Details

Journal of Knowledge Management, vol. 24 no. 1
Type: Research Article
ISSN: 1367-3270

Keywords

To view the access options for this content please click here
Article
Publication date: 15 November 2011

George K. Stylios

Examines the sixteenth published year of the ITCRR. Runs the whole gamut of textile innovation, research and testing, some of which investigates hitherto untouched…

Abstract

Examines the sixteenth published year of the ITCRR. Runs the whole gamut of textile innovation, research and testing, some of which investigates hitherto untouched aspects. Subjects discussed include cotton fabric processing, asbestos substitutes, textile adjuncts to cardiovascular surgery, wet textile processes, hand evaluation, nanotechnology, thermoplastic composites, robotic ironing, protective clothing (agricultural and industrial), ecological aspects of fibre properties – to name but a few! There would appear to be no limit to the future potential for textile applications.

Details

International Journal of Clothing Science and Technology, vol. 23 no. 6
Type: Research Article
ISSN: 0955-6222

Keywords

To view the access options for this content please click here
Article
Publication date: 14 November 2008

George K. Stylios

Examines the fourteenth published year of the ITCRR. Runs the whole gamut of textile innovation, research and testing, some of which investigates hitherto untouched…

Abstract

Examines the fourteenth published year of the ITCRR. Runs the whole gamut of textile innovation, research and testing, some of which investigates hitherto untouched aspects. Subjects discussed include cotton fabric processing, asbestos substitutes, textile adjuncts to cardiovascular surgery, wet textile processes, hand evaluation, nanotechnology, thermoplastic composites, robotic ironing, protective clothing (agricultural and industrial), ecological aspects of fibre properties – to name but a few! There would appear to be no limit to the future potential for textile applications.

Details

International Journal of Clothing Science and Technology, vol. 20 no. 6
Type: Research Article
ISSN: 0955-6222

Keywords

To view the access options for this content please click here
Article
Publication date: 27 July 2012

Asli Aksoy, Nursel Ozturk and Eric Sucky

Demand forecasting in the clothing industry is very complex due to the existence of a wide range of product references and the lack of historical sales data. To the…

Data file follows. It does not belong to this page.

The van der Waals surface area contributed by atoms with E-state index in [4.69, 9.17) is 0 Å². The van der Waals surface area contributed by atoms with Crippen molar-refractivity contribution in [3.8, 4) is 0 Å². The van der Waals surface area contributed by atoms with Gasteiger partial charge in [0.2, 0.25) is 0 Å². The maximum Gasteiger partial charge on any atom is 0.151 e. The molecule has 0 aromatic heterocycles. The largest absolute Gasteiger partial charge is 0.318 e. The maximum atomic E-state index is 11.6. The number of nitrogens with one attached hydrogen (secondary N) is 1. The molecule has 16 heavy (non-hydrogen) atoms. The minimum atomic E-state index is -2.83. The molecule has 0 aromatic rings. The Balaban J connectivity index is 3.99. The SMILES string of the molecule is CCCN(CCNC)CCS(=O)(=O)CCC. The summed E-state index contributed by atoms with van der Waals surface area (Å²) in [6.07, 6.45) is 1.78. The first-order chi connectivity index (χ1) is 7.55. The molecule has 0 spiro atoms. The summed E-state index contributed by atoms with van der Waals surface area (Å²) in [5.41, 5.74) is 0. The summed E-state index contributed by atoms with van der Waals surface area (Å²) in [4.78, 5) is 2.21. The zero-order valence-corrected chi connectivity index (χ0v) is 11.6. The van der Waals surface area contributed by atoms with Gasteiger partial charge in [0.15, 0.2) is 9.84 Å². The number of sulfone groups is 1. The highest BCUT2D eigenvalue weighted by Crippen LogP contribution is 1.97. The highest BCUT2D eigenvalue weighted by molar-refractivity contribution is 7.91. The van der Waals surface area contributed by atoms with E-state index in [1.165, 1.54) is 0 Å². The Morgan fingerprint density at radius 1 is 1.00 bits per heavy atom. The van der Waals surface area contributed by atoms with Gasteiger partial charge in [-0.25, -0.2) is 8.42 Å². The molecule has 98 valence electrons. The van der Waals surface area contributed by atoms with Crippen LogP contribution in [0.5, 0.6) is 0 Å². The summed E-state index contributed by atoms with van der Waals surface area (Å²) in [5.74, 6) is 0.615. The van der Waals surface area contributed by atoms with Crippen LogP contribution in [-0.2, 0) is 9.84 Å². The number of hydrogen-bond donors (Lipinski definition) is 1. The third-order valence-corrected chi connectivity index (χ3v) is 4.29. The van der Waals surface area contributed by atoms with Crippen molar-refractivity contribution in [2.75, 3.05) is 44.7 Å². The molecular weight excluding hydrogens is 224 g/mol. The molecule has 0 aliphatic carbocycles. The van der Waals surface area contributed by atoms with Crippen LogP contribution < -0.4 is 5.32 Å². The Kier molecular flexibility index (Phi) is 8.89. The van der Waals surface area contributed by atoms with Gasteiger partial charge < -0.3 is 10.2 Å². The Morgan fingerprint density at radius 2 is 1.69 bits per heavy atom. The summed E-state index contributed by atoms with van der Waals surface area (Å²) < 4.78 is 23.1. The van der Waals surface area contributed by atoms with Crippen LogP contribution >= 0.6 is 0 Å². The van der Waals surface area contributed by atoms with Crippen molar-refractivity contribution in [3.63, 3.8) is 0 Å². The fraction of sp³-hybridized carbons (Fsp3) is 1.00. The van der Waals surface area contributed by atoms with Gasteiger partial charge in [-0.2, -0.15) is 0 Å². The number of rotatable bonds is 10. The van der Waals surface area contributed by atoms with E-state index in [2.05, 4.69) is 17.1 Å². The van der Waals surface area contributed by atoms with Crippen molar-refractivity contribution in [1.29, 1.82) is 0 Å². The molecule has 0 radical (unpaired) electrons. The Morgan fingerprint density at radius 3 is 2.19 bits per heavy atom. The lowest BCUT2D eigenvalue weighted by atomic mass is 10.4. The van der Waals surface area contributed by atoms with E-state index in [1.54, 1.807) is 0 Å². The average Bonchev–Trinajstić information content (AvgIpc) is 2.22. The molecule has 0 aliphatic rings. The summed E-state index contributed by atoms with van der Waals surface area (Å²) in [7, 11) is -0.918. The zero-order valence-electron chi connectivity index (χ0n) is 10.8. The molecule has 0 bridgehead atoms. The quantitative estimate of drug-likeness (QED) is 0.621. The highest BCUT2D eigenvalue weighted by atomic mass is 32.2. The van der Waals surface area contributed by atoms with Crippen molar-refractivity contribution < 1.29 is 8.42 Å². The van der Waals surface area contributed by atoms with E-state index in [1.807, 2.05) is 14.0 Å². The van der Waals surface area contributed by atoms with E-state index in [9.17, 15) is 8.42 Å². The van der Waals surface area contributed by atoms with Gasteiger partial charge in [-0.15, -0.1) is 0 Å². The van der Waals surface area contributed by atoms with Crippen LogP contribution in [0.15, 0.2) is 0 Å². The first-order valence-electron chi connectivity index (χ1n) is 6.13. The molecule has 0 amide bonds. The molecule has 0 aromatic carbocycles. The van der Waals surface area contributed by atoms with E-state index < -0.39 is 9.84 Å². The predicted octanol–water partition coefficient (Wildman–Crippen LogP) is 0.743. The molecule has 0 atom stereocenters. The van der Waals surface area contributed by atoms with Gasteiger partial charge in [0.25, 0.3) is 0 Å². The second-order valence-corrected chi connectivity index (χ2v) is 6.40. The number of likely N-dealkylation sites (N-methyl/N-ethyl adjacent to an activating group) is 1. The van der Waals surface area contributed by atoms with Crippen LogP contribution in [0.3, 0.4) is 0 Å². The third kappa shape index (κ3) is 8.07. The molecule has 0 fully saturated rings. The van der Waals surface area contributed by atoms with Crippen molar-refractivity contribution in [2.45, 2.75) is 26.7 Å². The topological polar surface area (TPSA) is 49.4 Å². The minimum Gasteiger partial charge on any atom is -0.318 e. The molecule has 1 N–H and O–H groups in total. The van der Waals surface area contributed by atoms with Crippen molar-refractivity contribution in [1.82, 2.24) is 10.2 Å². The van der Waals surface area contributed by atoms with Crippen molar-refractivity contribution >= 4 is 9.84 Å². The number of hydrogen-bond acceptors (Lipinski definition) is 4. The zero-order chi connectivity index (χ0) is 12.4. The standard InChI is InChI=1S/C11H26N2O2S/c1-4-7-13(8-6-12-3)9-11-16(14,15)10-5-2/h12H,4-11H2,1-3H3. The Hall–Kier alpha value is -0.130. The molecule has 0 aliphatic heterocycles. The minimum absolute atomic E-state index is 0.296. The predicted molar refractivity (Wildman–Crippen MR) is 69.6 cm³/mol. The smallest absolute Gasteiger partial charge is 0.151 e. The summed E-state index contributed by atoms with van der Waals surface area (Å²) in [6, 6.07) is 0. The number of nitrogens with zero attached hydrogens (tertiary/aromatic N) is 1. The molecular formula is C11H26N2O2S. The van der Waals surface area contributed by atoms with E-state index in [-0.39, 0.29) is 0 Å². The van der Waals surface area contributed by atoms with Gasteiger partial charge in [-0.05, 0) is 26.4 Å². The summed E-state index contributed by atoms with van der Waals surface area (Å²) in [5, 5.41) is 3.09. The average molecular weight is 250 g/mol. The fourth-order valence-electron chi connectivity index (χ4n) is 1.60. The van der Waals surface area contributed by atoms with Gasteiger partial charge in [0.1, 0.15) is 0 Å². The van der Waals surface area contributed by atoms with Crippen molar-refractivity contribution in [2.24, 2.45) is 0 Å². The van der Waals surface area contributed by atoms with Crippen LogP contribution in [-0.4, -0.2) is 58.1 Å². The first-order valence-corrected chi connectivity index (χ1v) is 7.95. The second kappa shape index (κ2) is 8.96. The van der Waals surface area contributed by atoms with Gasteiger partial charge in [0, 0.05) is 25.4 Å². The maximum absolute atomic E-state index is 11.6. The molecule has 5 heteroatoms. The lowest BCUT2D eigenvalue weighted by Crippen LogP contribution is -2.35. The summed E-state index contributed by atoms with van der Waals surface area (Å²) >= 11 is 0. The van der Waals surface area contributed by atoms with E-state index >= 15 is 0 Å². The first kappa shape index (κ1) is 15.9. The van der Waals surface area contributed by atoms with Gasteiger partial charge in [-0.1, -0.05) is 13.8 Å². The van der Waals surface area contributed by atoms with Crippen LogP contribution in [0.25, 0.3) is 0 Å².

Abstract

Purpose

Demand forecasting in the clothing industry is very complex due to the existence of a wide range of product references and the lack of historical sales data. To the authors' knowledge, there is an inadequate number of literature studies to forecast the demand with the adaptive network based fuzzy inference system for the clothing industry. The purpose of this paper is to construct a decision support system for demand forecasting in the clothing industry.

Design/methodology/approach

The adaptive‐network‐based fuzzy inference system (ANFIS) is used for forecasting demand in the clothing industry.

Findings

The results of the proposed study showed that an ANFIS‐based demand forecasting system can help clothing manufacturers to forecast demand more accurately, effectively and simply.

Originality/value

In this study, the demand is forecast in terms of clothing manufacturers by using ANFIS. ANFIS is a new technique for demand forecasting, it combines the learning capability of the neural networks and the generalization capability of the fuzzy logic. The input and output criteria are determined based on clothing manufacturers' requirements and via literature research, and the forecasting horizon is about one month. The study includes the real life application of the proposed system and the proposed system is tested by using real demand values for clothing manufacturers.

Details

International Journal of Clothing Science and Technology, vol. 24 no. 4
Type: Research Article
ISSN: 0955-6222

Keywords

To view the access options for this content please click here
Article
Publication date: 1 March 1998

Richard Jones

The concept of globalisation has received wide currency in the literature on international business strategy. Authors such as Levitt and Ohmae argue that, in the future…

Abstract

The concept of globalisation has received wide currency in the literature on international business strategy. Authors such as Levitt and Ohmae argue that, in the future, only global companies will succeed. This paper examines the theoretical concepts and their applicability to clothing products and then studies the global spread of the UK clothing industry's exports and overseas investments. It concludes that the applicability of the concept of globalisation to this sector may be limited by the nature of the product and that, in practice, the global spread of export and investment activity as exhibited by the UK clothing industry reveals some potentially disturbing features; notably an over concentration upon the EU. This is the second part of a paper which was published in the previous issue, JFMM Vol 2, No 2.

Details

Journal of Fashion Marketing and Management: An International Journal, vol. 2 no. 3
Type: Research Article
ISSN: 1361-2026

Keywords

1 – 10 of over 16000